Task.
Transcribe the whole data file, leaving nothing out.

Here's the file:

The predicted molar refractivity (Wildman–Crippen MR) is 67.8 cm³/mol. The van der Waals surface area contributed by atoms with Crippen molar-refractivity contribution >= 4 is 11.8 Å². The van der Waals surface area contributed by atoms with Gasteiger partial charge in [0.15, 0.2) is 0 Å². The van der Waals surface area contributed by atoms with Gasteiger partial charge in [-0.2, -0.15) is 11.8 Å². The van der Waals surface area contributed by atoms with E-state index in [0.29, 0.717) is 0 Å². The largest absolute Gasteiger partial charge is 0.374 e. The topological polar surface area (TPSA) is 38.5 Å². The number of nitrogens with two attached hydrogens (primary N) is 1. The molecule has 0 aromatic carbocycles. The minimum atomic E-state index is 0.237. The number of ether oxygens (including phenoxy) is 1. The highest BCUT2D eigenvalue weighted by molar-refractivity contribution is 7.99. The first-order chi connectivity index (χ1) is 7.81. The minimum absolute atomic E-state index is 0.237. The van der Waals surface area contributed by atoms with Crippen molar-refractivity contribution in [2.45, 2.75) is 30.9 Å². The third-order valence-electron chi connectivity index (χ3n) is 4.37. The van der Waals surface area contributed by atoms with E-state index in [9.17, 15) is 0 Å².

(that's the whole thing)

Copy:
The predicted molar refractivity (Wildman–Crippen MR) is 67.8 cm³/mol. The van der Waals surface area contributed by atoms with Crippen molar-refractivity contribution >= 4 is 11.8 Å². The van der Waals surface area contributed by atoms with Gasteiger partial charge in [0.15, 0.2) is 0 Å². The van der Waals surface area contributed by atoms with Gasteiger partial charge in [-0.2, -0.15) is 11.8 Å². The van der Waals surface area contributed by atoms with E-state index in [0.29, 0.717) is 0 Å². The largest absolute Gasteiger partial charge is 0.374 e. The topological polar surface area (TPSA) is 38.5 Å². The number of nitrogens with two attached hydrogens (primary N) is 1. The molecule has 0 aromatic carbocycles. The minimum atomic E-state index is 0.237. The number of ether oxygens (including phenoxy) is 1. The highest BCUT2D eigenvalue weighted by molar-refractivity contribution is 7.99. The first-order chi connectivity index (χ1) is 7.81. The minimum absolute atomic E-state index is 0.237. The van der Waals surface area contributed by atoms with Crippen molar-refractivity contribution in [2.45, 2.75) is 30.9 Å². The third-order valence-electron chi connectivity index (χ3n) is 4.37. The van der Waals surface area contributed by atoms with E-state index in [9.17, 15) is 0 Å².